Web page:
What If You Stopped Lying

This last year I read a book by Jordan Peterson called “The 12 Rules For Life”.  It’s an interesting read on many levels but one of the rules that he espouses has really stuck with me.  That is: Always Tell The Truth Or At Least Don’t Lie.

I think that this rule or idea has enormous implications.  For everyone in every context.

Now, it seems simple enough.  After all as a Christian am I not to always be honest as it were?  Well yes.  In fact “don’t lie” is one of the ten commandments.  It’s one of the basic rules for almost any moral code, scriptural or otherwise.  But for something so simple we aren’t very good at it.

I’ve been thinking about this for months.  There are all sorts of questions.  Why do we lie?  Is there a difference between always telling the truth and not lying?  Is it ever ok to lie?  What if my life, or someone else’s life is on the line?  Do I have to tell everyone the truth . . . at all times?  Who lies to me?  What lies to I believe?  Why is it that we can’t follow this simple straightforward command?

As I said, I think the implications of this are everywhere so let me offer here and in a couple of upcoming posts, a few thoughts and conclusions I’ve come to.

First, we all lie and we’ve all been lied to.  Every.Single.One.Of.Us.

I don’t care what your context is.  Your age. Your marital status.  Your career.  I’ve been lied to at one time or another by friends, family, people I worked for, people that worked for me, pastors, women, men, kids, you name it.  And I’ve probably lied to all of those groups at one point or another.

But why do we lie?  There are obviously many motivations for lying.  But here is the one that has been most in my thoughts.  We lie to either protect or justify ourselves.  We made a decision.  We need a reason.  We know the actual reason, but we know the reason won’t help us.  So we make one up.  We don’t want to get in trouble.  We don’t want to deal with something.  We don’t want to own something. We don’t like the consequences.  So we lie.

You know another word for lying?  Rationalizing.  If this whole time you’ve been thinking, “well not me. . . I don’t lie”, now I’ve got you.

All of us lie to at least two people.  We lie to God and we lie to ourselves.  And in that is where, if I want to grow and be virtuous, I have to start not lying first. We think it’s an easy commandment.  But it’s not.  None of them are easy.  That’s why none of us can keep them in our natural state.

Why didn’t I do what I said I would?  Why don’t I work out?  Why didn’t I go to that ministry event?  Why didn’t I go up and talk to the girl?  Why didn’t I pray today?  Why didn’t I get that assignment done?  Why is my dating life or marriage not what I want it to be? Why do I never get promoted? I could go on and on.

We lie so easily to ourselves that we don’t even realize we are doing it half the time.  It happens so fast, without much consideration as we move effortlessly onto the next subject, event, or task.  But that doesn’t make it not a lie.

The worst part is that because lying is a sin it has consequences.  Every time.  Even when I lie to myself.  That’s right, lying to myself is a sin.  Seriously.  Think about it.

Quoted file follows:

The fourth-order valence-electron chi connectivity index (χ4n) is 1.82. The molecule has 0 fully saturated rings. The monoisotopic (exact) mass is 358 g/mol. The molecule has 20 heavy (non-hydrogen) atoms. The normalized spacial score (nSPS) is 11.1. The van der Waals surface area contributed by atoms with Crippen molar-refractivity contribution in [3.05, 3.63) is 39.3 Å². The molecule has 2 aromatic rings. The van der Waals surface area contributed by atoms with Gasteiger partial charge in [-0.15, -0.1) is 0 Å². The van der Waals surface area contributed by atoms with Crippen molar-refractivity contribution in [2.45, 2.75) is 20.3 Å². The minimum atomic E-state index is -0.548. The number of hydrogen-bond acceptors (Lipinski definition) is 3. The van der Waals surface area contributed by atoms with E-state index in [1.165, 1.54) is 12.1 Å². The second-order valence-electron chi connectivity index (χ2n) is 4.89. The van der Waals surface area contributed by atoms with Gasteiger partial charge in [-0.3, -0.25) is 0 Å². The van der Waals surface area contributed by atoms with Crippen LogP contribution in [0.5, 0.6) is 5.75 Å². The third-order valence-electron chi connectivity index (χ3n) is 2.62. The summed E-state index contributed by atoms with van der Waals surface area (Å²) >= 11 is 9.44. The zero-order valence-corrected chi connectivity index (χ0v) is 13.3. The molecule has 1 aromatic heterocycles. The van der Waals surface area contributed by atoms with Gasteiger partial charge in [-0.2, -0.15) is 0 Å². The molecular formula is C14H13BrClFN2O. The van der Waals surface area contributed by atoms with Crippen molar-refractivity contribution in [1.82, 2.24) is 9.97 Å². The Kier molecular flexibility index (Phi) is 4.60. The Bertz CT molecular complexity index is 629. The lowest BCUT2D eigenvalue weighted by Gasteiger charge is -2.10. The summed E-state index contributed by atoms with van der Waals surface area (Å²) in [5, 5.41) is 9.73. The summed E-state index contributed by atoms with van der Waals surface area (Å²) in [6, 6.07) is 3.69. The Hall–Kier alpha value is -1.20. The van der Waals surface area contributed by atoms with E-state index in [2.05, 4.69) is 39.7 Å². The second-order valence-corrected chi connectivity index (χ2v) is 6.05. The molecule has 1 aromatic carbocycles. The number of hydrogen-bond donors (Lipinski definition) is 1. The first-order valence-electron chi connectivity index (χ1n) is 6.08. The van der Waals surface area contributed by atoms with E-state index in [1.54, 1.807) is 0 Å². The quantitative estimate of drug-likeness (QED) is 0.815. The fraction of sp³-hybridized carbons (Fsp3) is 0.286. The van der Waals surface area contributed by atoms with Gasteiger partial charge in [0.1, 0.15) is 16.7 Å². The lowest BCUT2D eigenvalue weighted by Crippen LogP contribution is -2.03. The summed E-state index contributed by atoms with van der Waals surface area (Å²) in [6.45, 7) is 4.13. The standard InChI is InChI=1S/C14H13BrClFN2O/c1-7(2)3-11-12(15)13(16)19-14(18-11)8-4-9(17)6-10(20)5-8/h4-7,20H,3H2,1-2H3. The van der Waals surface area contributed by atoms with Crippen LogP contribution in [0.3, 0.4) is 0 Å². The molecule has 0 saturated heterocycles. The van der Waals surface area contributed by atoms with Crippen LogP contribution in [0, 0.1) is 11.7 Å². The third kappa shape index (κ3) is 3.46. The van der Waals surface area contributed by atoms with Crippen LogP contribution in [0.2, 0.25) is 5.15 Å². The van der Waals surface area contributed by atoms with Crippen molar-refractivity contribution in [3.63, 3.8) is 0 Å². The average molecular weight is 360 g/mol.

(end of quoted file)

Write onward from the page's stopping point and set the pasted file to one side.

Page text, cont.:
So the challenge is this: Stop Lying.  Or at least try to stop lying.  Lie less.

I would suggest most important is to stop lying to God and then start trying to not lie to yourself.

Stop lying to God.  All it does is keep distance between you and Him.  Lies always do that – they create separation.  I mean He knows you’re lying, even if you don’t.  If you want to grow closer to God, one way to do that is stop lying or rationalizing to Him.

Stop lying to yourself.  That’s probably not realistic.  Maybe pick one thing you are going to stop lying to yourself about.  That would be a good starting point.  What’s one thing that if you really got down to it, you’re lying to yourself.

Now this can be scary.  Because if I stop the lie that means that I’ll have to face the truth.  But my encouragement is this: if you tell yourself the truth there is hope.  Hope because once you acknowledge the truth you can do something about it.  You can act on it.  You can change it or at least deal with it.  Especially if you take it honestly to God at the same time.

So for today let me leave you with this.  What is one lie you keep telling yourself?  What about the truth are you afraid of?  What would it look like to engage the reality instead of the lie?

5 thoughts on “What If You Stopped Lying

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  5. The most insidious lies are the lies we tell ourselves and believe – because we do not know, or do not wish to see, the actual truth! Unlike the beasts, who are slaves to their instincts and undisturbed, we men, endowed with rational souls, have a need for purpose & meaning – our actions must be justified, if only to ourselves; nihilistic instinct is unsatisfactory. Yet our daily living is not a Spock-like exercise of pure reason; rather, we act according to our visceral urge – only afterward do we summon up a reason for the behavior. This too is a rationalization; yes, a lie, if inadvertent. The philosopher Schopenhauer insists that this capacity for self-deception is key to our survival as rational creatures; were we to see our raw instinct in all of its ugly reality, the result would be despair, or madness.

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